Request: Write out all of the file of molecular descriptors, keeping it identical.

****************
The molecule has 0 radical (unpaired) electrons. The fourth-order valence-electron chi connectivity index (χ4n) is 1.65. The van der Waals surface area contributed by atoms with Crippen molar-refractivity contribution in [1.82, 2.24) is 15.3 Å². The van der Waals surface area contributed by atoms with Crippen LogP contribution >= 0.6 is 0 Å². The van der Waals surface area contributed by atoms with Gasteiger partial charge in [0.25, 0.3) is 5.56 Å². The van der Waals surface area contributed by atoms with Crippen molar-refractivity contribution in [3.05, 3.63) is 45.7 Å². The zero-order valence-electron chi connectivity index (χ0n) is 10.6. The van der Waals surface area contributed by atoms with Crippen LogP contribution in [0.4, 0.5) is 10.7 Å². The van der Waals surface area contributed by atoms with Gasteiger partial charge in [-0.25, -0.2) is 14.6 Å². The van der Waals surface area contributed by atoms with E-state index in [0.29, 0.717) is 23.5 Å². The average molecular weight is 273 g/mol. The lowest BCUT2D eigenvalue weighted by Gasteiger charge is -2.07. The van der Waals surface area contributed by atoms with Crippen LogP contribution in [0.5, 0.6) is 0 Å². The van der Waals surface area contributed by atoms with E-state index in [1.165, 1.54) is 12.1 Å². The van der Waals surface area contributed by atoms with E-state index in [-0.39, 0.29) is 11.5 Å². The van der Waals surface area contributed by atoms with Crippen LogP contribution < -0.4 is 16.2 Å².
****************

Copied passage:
The molecule has 0 radical (unpaired) electrons. The fourth-order valence-electron chi connectivity index (χ4n) is 1.65. The van der Waals surface area contributed by atoms with Crippen molar-refractivity contribution in [1.82, 2.24) is 15.3 Å². The van der Waals surface area contributed by atoms with Crippen LogP contribution >= 0.6 is 0 Å². The van der Waals surface area contributed by atoms with Gasteiger partial charge in [0.25, 0.3) is 5.56 Å². The van der Waals surface area contributed by atoms with Crippen molar-refractivity contribution in [3.05, 3.63) is 45.7 Å². The zero-order valence-electron chi connectivity index (χ0n) is 10.6. The van der Waals surface area contributed by atoms with Crippen LogP contribution in [0.4, 0.5) is 10.7 Å². The van der Waals surface area contributed by atoms with Gasteiger partial charge in [-0.25, -0.2) is 14.6 Å². The van der Waals surface area contributed by atoms with E-state index in [0.29, 0.717) is 23.5 Å². The average molecular weight is 273 g/mol. The lowest BCUT2D eigenvalue weighted by Gasteiger charge is -2.07. The van der Waals surface area contributed by atoms with Crippen LogP contribution in [0.5, 0.6) is 0 Å². The van der Waals surface area contributed by atoms with E-state index in [1.165, 1.54) is 12.1 Å². The van der Waals surface area contributed by atoms with E-state index in [-0.39, 0.29) is 11.5 Å². The van der Waals surface area contributed by atoms with Crippen LogP contribution < -0.4 is 16.2 Å².